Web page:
Empowerment with hearing aids – lessons from the Gold Rush

Consumers in hearing health care today are a bit like the gold miners of the 1850’s in Melbourne. The rush to the Goldfields caused much consternation amongst the ruling establishment in Melbourne, because the Master Servant Act could not be enforced. Prior to this period, servants were effectively bonded, and the penalties for leaving a servant position without a Discharge Certificate were severe. But the rush to the gold fields was too strong a tide to turn back. It didn’t just give people gold – it gave them the experience of being empowered, of working for themselves. In fact given the conditions in which they lived and worked, often for no reward at all, then the feeling of freedom and independence must have been valuable indeed. Despite that many bureaucrats still tried to put barriers in the way and halt the change. It made little difference in the end, though the Government moves caused a lot of pain and ill will with poorly thought out and reactionary policies. This was an event that was not foreseen, and for which there were no forward plans.

Internet hearing aids and e-health are a bit like that. Some hearing aid companies persist in generalized scaremongering of “Beware the Internet”. Beware one of the most enabling technologies for people who are of limited mobility of our time? The Internet – the game changer of everything. Why don’t audiology associations and consumer groups say, “Beware the Unscrupulous Hearing Aid Purveyor, independent of channel?”. It seems to me there are plenty of those. There are people in Australia charging more than $10,000 for hearing aids – can you believe that? Well we are out there with a 64 channel, fully featured hearing aid at three and a half thousand dollars a pair, with full e-health support. Not really surprising is that the retail chains grumble – not exactly an independent unbiased opinion.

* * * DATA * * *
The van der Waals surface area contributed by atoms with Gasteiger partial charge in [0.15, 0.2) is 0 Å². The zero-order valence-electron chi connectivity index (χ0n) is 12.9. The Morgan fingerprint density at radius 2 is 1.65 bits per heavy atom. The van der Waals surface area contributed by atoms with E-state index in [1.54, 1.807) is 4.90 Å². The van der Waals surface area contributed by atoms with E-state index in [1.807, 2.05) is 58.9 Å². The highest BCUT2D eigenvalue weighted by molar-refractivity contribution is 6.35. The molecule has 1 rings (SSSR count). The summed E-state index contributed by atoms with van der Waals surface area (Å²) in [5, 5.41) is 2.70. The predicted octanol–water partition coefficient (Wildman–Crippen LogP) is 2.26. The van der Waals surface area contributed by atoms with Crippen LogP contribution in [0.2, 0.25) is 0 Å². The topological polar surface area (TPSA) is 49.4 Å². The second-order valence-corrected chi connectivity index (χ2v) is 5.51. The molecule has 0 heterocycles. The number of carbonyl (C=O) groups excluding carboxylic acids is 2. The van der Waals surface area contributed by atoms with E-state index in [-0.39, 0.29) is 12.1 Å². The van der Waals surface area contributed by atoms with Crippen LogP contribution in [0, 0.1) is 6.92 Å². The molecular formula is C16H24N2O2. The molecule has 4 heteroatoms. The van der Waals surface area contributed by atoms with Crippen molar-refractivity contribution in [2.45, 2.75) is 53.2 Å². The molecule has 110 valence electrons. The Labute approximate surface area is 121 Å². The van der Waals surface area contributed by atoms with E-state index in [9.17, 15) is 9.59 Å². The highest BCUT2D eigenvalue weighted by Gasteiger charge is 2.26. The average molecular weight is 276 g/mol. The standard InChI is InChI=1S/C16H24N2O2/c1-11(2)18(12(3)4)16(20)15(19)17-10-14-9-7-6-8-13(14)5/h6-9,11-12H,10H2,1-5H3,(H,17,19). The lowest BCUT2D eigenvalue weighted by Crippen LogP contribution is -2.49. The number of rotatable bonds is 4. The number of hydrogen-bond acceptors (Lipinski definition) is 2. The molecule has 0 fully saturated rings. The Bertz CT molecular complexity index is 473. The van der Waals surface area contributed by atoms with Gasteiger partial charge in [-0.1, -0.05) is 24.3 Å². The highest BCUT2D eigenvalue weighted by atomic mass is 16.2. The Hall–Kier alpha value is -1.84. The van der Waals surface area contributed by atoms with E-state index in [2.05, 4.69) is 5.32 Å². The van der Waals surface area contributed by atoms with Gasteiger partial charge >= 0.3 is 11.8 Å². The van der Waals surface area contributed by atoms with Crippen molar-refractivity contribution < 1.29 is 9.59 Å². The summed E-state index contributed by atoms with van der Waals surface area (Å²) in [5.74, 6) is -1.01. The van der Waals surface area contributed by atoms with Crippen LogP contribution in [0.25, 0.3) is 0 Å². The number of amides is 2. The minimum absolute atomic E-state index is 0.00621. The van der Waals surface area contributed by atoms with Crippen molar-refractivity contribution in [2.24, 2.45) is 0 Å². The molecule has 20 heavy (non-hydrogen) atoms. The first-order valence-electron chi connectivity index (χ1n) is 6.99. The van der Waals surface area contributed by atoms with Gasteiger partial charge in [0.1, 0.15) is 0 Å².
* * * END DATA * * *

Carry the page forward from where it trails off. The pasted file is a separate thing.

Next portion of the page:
I don’t ever need to comment on it – hearing aid buyers are generally savvy enough to make their own call – just like the miners of the 1850’s. It is the stampede of people that are self empowered, deserving of good service, good product, and a good deal. Although people who are using hearing aids are often able to manage their own needs, freed up from their Master Servant act, and more in pocket. Time to end the pretence and pseudo mystique around hearing aid fitting. Where there is a will it can be made easy, thus creating greater awareness of hearing and listening and its importance.

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